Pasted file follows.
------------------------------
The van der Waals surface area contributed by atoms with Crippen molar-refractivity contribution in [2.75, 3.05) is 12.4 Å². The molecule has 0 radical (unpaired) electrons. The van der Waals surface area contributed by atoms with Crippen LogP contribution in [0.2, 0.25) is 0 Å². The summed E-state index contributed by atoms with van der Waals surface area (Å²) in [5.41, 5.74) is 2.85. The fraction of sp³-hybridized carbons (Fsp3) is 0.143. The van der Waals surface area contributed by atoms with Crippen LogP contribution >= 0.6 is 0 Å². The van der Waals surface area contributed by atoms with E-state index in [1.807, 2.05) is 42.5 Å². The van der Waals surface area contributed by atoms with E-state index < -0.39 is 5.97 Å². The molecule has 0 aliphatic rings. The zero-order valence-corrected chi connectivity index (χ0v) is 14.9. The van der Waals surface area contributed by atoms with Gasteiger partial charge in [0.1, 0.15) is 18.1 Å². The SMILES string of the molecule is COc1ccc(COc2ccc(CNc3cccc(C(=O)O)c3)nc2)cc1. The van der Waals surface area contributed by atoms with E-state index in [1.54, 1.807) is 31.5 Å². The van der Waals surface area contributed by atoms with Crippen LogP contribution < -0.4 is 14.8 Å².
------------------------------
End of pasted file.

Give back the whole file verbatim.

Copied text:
The van der Waals surface area contributed by atoms with Crippen molar-refractivity contribution in [2.75, 3.05) is 12.4 Å². The molecule has 0 radical (unpaired) electrons. The van der Waals surface area contributed by atoms with Crippen LogP contribution in [0.2, 0.25) is 0 Å². The summed E-state index contributed by atoms with van der Waals surface area (Å²) in [5.41, 5.74) is 2.85. The fraction of sp³-hybridized carbons (Fsp3) is 0.143. The van der Waals surface area contributed by atoms with Crippen LogP contribution >= 0.6 is 0 Å². The van der Waals surface area contributed by atoms with E-state index in [1.807, 2.05) is 42.5 Å². The van der Waals surface area contributed by atoms with E-state index < -0.39 is 5.97 Å². The molecule has 0 aliphatic rings. The zero-order valence-corrected chi connectivity index (χ0v) is 14.9. The van der Waals surface area contributed by atoms with Gasteiger partial charge in [0.1, 0.15) is 18.1 Å². The SMILES string of the molecule is COc1ccc(COc2ccc(CNc3cccc(C(=O)O)c3)nc2)cc1. The van der Waals surface area contributed by atoms with E-state index in [1.54, 1.807) is 31.5 Å². The van der Waals surface area contributed by atoms with Crippen LogP contribution < -0.4 is 14.8 Å².